Citigroup reports surge in second quarter profits
Citigroup has continued a strong second quarter for the biggest US banks.
It reported a net income of $4.2bn (£2.8bn) for the three months to the end of June, that's up 42% on the same period last year.
That comparison is flattered by a big, one-off charge taken by Citigroup in the second quarter of 2012.
The bank was also helped this year by a large reduction in the money set aside for loans going bad and an accounting benefit related to the bank's debt.
Excluding the accounting benefit and last year's charge, Citigroup net income increased 26% to $3.9bn.
Michael Corbat, chief executive of Citi, said: "Our businesses performed well during the quarter and these results are well-balanced through our products and geographies, especially in the emerging markets, where growth is being challenged."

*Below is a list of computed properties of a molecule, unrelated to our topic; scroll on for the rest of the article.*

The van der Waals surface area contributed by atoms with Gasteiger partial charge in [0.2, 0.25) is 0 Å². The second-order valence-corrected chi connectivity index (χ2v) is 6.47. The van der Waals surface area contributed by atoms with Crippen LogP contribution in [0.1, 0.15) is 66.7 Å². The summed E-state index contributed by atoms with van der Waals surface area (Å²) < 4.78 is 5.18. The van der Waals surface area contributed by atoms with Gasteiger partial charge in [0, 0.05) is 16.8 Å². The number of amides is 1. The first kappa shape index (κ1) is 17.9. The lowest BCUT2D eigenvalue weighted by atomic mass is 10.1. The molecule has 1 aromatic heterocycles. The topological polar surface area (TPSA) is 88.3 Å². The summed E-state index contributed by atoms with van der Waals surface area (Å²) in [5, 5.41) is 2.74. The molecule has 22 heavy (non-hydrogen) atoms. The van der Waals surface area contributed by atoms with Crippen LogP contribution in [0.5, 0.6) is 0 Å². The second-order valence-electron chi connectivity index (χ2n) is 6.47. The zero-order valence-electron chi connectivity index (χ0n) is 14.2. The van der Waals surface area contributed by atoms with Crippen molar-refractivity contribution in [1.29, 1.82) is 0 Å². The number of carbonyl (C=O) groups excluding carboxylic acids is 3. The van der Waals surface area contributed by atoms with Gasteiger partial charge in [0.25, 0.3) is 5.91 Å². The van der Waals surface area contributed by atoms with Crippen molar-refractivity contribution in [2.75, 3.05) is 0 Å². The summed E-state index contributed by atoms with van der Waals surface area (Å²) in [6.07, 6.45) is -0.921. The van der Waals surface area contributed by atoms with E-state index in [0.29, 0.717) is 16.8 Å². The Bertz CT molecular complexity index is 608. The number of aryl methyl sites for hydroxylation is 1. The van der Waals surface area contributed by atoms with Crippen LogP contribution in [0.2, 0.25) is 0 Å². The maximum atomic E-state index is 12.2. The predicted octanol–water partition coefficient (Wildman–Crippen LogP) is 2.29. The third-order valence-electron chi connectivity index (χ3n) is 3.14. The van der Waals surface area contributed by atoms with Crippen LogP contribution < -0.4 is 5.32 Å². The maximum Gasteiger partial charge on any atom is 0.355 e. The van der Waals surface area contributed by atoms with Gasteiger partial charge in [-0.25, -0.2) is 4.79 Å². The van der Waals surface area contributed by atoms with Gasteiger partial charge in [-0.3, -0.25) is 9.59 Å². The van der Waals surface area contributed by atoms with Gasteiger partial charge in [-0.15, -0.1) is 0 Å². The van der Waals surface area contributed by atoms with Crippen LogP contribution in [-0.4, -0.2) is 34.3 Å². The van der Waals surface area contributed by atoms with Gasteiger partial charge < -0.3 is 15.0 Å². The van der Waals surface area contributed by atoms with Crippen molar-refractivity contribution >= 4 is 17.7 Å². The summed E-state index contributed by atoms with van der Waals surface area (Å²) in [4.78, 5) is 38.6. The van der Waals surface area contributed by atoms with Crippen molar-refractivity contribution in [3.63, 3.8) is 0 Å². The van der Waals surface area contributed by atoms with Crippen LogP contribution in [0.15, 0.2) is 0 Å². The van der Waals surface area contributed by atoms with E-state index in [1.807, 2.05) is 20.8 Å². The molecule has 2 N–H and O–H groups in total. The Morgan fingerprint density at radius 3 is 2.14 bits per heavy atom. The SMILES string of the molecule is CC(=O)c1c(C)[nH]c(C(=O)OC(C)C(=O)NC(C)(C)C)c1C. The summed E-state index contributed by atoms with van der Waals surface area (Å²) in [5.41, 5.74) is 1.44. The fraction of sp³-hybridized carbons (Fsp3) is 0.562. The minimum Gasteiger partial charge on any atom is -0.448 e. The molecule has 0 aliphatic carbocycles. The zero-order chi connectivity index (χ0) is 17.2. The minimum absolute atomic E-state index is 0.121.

Mr Corbat has been cutting costs since October, when Citigroup's board put him in charge after removing Vikram Pandit.
The bank's headcount was 253,000 by the end of the second quarter, down by 8 thousand compared to the same period of 2012.
As well as cost cuts Citigroup has been helped by its share trading business which reported sales of $942m (£626m) up almost 70% on last year.
Citigroup's results match those from its US rivals.
On Friday, JP Morgan recorded a profit of $6.5bn (£4.3bn) for the second quarter of 2013, up 31% from a year ago.
Separately, Wells Fargo reported a 20% rise in quarterly profits to $5.27bn as it set aside less money for bad loans.